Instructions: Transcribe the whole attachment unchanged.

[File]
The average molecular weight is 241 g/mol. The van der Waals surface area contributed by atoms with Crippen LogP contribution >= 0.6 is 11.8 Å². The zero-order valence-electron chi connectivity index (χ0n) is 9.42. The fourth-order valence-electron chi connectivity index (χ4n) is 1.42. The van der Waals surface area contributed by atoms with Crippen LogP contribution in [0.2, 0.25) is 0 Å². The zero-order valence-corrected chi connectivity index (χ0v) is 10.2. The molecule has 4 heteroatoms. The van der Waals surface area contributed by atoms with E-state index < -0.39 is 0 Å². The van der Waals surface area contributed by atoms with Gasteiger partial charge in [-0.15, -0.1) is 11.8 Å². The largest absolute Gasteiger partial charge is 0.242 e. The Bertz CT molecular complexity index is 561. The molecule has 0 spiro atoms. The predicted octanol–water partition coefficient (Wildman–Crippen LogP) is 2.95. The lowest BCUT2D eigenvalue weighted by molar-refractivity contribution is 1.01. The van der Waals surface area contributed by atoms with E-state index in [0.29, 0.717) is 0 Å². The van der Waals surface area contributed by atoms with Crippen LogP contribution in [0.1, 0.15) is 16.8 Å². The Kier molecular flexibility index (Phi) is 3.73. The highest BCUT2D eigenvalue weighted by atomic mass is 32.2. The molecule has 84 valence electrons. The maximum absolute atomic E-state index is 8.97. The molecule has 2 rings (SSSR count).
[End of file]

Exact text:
The average molecular weight is 241 g/mol. The van der Waals surface area contributed by atoms with Crippen LogP contribution >= 0.6 is 11.8 Å². The zero-order valence-electron chi connectivity index (χ0n) is 9.42. The fourth-order valence-electron chi connectivity index (χ4n) is 1.42. The van der Waals surface area contributed by atoms with Crippen LogP contribution in [0.2, 0.25) is 0 Å². The zero-order valence-corrected chi connectivity index (χ0v) is 10.2. The molecule has 4 heteroatoms. The van der Waals surface area contributed by atoms with E-state index < -0.39 is 0 Å². The van der Waals surface area contributed by atoms with Gasteiger partial charge in [-0.15, -0.1) is 11.8 Å². The largest absolute Gasteiger partial charge is 0.242 e. The Bertz CT molecular complexity index is 561. The molecule has 0 spiro atoms. The predicted octanol–water partition coefficient (Wildman–Crippen LogP) is 2.95. The lowest BCUT2D eigenvalue weighted by molar-refractivity contribution is 1.01. The van der Waals surface area contributed by atoms with E-state index in [0.29, 0.717) is 0 Å². The van der Waals surface area contributed by atoms with Crippen LogP contribution in [0.1, 0.15) is 16.8 Å². The Kier molecular flexibility index (Phi) is 3.73. The highest BCUT2D eigenvalue weighted by atomic mass is 32.2. The molecule has 84 valence electrons. The maximum absolute atomic E-state index is 8.97. The molecule has 2 rings (SSSR count).